This is a short story fragment that I’ve always liked but never been able to finish. I just couldn’t find the right story to fit around it. I may have just found a use for it in my latest book. But then again, I’ve thought that before. Either way, I’ve always loved it and hoped it would find it’s place in the pantheon of my work.
2412 Orthodox Western Calendar 5110 Universal Chinese Calendar, Year of the Monkey Edgelands Ghetto, Snowstorm Clan Roving Starship Settlement
For six years, a young Finn didn’t speak. At the age of eight, he’d just closed his mouth and refused to say anything more. People tried to make him talk. They tried everything. But he stayed quite, folded into the center of himself.
Back then nobody feared the dark, sullen little boy, who moved like a hunted ant and went mute. The other kids punished him for his strangeness, adhering to the ruthless natural law of grade school that demanded homogenization. Making him talk turned into a game. Kids can turn any innocent feature into a tauntable flaw, but they didn’t need to make up flaws for Finn. He had a big nose and that made him one of the broadest targets in class. Later in life, nobody sane would ever say anything about his nose, or they’d turn up dismembered in a junk yard, but back then the kids called him Beaker or the Parrot or Birdman and he did nothing. The standing bet drove the kids to attack him relentlessly. They slammed him into walls, stomped on his feet, pried his mouth open and filled it with mud, burned him, bit him, tripped him, clawed him. But his lips stayed sealed.
And Finn never fought back. People would say later, “as a kid Finn never fought no one,” but nobody would believe them. Not the same Finn. They couldn’t believe it. Not about the man they’d seen fighting like a cyclone. But it was true. Finn never faught back and he never spoke. Not for six years.
In class, his frustrated teachers worked on him, desperate to get him speaking. At the front of the class the ghostly AI holograms would ask him questions but he just stared at them, the kids around him silent or snickering. The powerful AIs knew millions of tricks to deal with difficult kids, their backbrains quantumly connected to massive psychology databases that fed them advice in real time, advice boiled down from the cumulative thought of hundreds of years of gifted psychiatrists, empaths and espers. His English teacher had changed looks for him dozens of times, altering her appearance like a shape-shifter. She posed questions in a hundred ways, demanding, passively, authoritatively, rudely, brightly, gently, calmly, angrily, even with traces of sensuality. But he stayed silent. Eventually the school gave up and nobdy asked him any more questions.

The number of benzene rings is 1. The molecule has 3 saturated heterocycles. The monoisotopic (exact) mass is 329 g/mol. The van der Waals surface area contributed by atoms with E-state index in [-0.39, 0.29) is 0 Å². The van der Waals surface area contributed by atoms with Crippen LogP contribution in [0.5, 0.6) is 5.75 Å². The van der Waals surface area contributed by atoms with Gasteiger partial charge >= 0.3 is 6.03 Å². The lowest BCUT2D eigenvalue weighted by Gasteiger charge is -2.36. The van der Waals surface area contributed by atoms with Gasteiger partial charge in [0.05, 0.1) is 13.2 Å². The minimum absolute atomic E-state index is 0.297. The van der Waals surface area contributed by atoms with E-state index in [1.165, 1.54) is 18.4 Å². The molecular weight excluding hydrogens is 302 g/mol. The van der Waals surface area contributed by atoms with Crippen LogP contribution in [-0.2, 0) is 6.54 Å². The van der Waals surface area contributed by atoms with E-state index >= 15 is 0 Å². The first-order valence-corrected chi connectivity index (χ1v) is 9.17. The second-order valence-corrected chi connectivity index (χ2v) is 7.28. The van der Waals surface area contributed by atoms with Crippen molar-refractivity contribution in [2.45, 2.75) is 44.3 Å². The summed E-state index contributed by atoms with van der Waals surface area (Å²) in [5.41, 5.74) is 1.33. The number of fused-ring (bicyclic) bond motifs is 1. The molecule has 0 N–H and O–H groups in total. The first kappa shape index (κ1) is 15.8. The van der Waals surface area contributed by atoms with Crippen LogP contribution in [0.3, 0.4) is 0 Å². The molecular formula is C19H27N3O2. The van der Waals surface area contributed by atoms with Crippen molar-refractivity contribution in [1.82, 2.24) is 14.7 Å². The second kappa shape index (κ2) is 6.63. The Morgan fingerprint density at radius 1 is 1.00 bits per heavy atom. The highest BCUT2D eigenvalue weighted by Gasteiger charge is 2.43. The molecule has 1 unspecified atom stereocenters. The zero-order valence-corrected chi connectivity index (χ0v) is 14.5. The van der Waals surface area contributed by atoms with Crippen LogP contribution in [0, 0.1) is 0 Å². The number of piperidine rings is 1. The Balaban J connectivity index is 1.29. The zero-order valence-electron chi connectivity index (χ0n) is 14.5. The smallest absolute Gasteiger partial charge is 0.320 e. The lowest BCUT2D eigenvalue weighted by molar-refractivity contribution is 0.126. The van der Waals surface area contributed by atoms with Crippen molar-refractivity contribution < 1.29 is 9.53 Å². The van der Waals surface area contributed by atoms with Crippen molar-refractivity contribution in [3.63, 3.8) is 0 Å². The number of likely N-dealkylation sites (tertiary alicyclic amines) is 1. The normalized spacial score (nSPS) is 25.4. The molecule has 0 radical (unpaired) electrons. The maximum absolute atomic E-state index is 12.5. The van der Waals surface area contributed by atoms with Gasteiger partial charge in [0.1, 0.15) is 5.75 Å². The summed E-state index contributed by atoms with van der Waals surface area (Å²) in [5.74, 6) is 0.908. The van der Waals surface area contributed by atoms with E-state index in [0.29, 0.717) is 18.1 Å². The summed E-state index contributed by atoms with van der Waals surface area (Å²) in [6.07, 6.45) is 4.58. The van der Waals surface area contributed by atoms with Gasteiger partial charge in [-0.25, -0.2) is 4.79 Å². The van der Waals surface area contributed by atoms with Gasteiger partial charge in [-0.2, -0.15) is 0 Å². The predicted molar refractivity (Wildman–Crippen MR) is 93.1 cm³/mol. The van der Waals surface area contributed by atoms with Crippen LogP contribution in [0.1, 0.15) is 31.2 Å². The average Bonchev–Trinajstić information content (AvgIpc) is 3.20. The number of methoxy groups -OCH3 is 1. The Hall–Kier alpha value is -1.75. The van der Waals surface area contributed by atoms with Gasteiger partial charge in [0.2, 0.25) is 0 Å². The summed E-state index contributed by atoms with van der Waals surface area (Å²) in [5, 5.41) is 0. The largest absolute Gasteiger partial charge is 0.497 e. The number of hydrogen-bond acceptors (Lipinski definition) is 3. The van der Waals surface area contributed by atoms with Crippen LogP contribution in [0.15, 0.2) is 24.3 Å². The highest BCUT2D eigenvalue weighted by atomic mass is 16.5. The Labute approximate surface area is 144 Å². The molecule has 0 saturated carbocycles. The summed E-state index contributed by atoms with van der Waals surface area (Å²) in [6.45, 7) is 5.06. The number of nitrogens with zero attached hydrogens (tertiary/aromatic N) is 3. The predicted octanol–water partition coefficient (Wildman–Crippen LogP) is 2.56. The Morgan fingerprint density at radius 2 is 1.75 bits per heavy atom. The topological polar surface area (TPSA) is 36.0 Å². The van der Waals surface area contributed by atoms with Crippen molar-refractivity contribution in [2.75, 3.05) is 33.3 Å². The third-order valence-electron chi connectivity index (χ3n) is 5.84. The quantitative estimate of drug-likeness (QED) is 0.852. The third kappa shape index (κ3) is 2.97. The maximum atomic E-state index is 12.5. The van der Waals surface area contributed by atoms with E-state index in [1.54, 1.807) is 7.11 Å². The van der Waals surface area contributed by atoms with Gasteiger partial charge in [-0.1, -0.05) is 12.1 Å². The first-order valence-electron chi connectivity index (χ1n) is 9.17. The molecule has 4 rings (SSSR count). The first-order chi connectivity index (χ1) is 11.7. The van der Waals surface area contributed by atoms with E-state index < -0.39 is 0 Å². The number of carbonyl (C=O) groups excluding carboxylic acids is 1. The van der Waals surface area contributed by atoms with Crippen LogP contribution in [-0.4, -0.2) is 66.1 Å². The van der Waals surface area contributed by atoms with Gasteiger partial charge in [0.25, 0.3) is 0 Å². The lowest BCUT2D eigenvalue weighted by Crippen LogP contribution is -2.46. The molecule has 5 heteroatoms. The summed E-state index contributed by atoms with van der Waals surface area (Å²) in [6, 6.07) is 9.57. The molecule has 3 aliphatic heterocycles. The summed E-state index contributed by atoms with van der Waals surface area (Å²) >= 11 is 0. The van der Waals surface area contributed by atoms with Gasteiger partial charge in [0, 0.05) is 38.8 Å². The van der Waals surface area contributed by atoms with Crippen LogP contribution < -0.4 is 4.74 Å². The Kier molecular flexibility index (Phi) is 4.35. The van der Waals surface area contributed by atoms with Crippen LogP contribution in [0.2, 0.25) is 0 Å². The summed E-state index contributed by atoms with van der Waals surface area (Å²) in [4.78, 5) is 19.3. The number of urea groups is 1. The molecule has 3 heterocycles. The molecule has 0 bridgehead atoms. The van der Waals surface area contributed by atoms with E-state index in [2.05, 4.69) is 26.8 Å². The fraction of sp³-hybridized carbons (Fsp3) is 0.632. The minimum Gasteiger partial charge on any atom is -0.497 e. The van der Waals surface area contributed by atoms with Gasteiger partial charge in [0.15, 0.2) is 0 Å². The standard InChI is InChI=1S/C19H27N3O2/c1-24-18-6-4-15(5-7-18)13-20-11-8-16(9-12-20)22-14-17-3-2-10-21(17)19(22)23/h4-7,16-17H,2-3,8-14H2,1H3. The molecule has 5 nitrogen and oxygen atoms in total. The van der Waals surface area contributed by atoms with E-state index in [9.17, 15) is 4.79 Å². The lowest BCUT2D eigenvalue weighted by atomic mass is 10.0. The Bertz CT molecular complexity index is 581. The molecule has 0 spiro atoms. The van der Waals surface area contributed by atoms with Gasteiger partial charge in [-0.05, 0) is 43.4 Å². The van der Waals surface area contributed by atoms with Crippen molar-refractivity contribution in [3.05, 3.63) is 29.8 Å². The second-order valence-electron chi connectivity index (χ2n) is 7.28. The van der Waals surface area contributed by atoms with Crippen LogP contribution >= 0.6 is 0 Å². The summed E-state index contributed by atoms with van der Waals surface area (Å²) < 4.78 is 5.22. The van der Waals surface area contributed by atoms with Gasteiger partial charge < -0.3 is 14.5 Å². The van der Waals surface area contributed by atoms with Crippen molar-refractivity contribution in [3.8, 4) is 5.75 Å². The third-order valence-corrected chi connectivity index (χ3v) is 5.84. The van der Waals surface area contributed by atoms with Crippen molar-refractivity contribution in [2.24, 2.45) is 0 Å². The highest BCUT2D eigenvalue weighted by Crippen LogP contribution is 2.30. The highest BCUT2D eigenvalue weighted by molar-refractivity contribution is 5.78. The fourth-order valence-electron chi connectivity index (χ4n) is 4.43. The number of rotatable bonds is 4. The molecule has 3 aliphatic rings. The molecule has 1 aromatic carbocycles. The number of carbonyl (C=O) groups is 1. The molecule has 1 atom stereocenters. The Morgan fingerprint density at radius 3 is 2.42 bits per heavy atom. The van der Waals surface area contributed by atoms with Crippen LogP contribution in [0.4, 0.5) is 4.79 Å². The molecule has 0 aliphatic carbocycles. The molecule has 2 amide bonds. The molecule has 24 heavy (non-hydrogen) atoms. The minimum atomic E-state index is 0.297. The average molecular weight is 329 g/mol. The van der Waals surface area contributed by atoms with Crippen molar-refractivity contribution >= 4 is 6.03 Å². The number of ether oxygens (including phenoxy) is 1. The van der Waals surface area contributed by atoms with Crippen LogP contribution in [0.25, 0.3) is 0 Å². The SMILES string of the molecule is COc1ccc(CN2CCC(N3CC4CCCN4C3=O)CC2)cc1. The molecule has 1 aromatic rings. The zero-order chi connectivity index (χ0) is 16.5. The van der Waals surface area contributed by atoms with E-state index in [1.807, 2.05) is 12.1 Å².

His father had tried too. “Ya little fooker, ya’ll talk, or ah’ll make ya talk,” he’d scream, his face hideous as he hammered on Finn, beating him brutally until he’d give up from exhaustion and collapse. “Cry out. Cry out, ya God damn, fooking bastard, ya cock sucking fuck. Talk! TAAAAAAALLLLLLLLLLLLLLKKKKKKKKKK!” But Finn made no noise as the hard rain fell, his muscles stiffening into stones that could break his father’s hands.
“Don’t look at me like dat,” said his father, panting. “Ah said don’t look at me. Don’t ya ever look at me like dat,” his father shouted as Finn stared at him, eyes narrowed in hate, like a slaughtered lion lookng up at its killer.
But no beatings, nor cajoling could make Finn talk. It would take something much worse.
The Caged Bird
Six Years Later 2418 Orthodox Western Calendar 5116 Universal Chinese Calendar, Year of the Dragon Edgelands Ghetto, Snowstorm Clan Roving Starship Settlement
On the roof, Finn felt safe. There he would sit for hours, stroking the soft feathers of his favorite birds and watching the weather artists paint the evening sky. Inside the continent sized organic starship of the Snowstorm Clan, the weather artists played God, altering the artificial atmosphere at whim. At dusk, they filled the pulled cotton clouds with superluminal colors that streamed and ran together, like paints poured into a stream. They sculpted the shimmering clouds into magnificently intricate patterns and scattered hidden images in them. Like a magic fireworks show, they could bend the weather to their will, shape it and shift it, sprinkle it with dazzling silver or make it blaze red and then mute it with subtle shades of blue. Behind their lightboards they sat, like ancient organ players, tickling out sublime visual symphanies.
Finn often imagined them, tucked into the tops of the starscrapers in New Diamond City, tangled in nests of nerve wires, their hair metallic, prisming the preternatural colors of their man made dusk. Off to his right, New Diamond City dominated the horizion, its awesome organic starscrapers stretching thousands of stories into the sky, their tops hidden in the swirling mists of the troposphere, their flesh filled with bright little beads that twinkled and their diamond windows glittering like a trillion eyes. The massive buildings formed mighty canyons and brightly lit boulevards where the rich played and the police wore white gloves and patroled on silver, brushed metal steeds.